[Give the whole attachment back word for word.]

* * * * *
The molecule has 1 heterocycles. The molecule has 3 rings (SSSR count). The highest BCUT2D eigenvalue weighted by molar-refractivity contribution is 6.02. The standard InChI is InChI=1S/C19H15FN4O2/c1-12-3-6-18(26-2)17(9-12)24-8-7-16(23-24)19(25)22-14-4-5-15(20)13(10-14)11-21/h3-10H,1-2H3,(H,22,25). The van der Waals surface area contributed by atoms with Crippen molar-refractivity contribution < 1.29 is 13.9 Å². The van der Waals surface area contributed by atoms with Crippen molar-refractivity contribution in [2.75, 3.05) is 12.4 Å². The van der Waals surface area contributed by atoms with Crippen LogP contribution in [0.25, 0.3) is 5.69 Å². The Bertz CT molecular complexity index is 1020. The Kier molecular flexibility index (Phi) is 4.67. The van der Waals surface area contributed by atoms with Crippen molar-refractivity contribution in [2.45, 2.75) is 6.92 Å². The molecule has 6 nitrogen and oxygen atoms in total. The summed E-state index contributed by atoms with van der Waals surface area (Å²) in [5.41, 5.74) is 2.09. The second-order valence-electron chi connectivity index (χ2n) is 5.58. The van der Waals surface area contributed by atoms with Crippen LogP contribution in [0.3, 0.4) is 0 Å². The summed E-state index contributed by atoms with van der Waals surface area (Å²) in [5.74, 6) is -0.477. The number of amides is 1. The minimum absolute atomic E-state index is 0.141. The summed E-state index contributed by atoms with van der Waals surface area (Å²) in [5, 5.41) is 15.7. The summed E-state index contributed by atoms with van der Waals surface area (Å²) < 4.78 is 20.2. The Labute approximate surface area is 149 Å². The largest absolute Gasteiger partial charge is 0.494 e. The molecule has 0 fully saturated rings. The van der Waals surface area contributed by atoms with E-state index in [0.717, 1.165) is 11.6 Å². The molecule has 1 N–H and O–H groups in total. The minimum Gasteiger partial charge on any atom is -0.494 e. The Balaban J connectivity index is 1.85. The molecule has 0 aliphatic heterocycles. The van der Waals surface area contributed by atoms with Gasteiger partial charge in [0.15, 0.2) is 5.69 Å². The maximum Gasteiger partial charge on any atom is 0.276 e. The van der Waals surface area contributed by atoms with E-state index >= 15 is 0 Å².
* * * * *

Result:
The molecule has 1 heterocycles. The molecule has 3 rings (SSSR count). The highest BCUT2D eigenvalue weighted by molar-refractivity contribution is 6.02. The standard InChI is InChI=1S/C19H15FN4O2/c1-12-3-6-18(26-2)17(9-12)24-8-7-16(23-24)19(25)22-14-4-5-15(20)13(10-14)11-21/h3-10H,1-2H3,(H,22,25). The van der Waals surface area contributed by atoms with Crippen molar-refractivity contribution < 1.29 is 13.9 Å². The van der Waals surface area contributed by atoms with Crippen molar-refractivity contribution in [2.75, 3.05) is 12.4 Å². The van der Waals surface area contributed by atoms with Crippen LogP contribution in [0.25, 0.3) is 5.69 Å². The Bertz CT molecular complexity index is 1020. The Kier molecular flexibility index (Phi) is 4.67. The van der Waals surface area contributed by atoms with Crippen molar-refractivity contribution in [2.45, 2.75) is 6.92 Å². The molecule has 6 nitrogen and oxygen atoms in total. The summed E-state index contributed by atoms with van der Waals surface area (Å²) in [5.41, 5.74) is 2.09. The second-order valence-electron chi connectivity index (χ2n) is 5.58. The van der Waals surface area contributed by atoms with Crippen LogP contribution in [0.3, 0.4) is 0 Å². The summed E-state index contributed by atoms with van der Waals surface area (Å²) in [5.74, 6) is -0.477. The number of amides is 1. The minimum absolute atomic E-state index is 0.141. The summed E-state index contributed by atoms with van der Waals surface area (Å²) in [5, 5.41) is 15.7. The summed E-state index contributed by atoms with van der Waals surface area (Å²) < 4.78 is 20.2. The Labute approximate surface area is 149 Å². The largest absolute Gasteiger partial charge is 0.494 e. The molecule has 0 fully saturated rings. The van der Waals surface area contributed by atoms with E-state index in [0.717, 1.165) is 11.6 Å². The molecule has 1 N–H and O–H groups in total. The minimum Gasteiger partial charge on any atom is -0.494 e. The Balaban J connectivity index is 1.85. The molecule has 0 aliphatic heterocycles. The van der Waals surface area contributed by atoms with Gasteiger partial charge in [0.15, 0.2) is 5.69 Å². The maximum Gasteiger partial charge on any atom is 0.276 e. The van der Waals surface area contributed by atoms with E-state index >= 15 is 0 Å².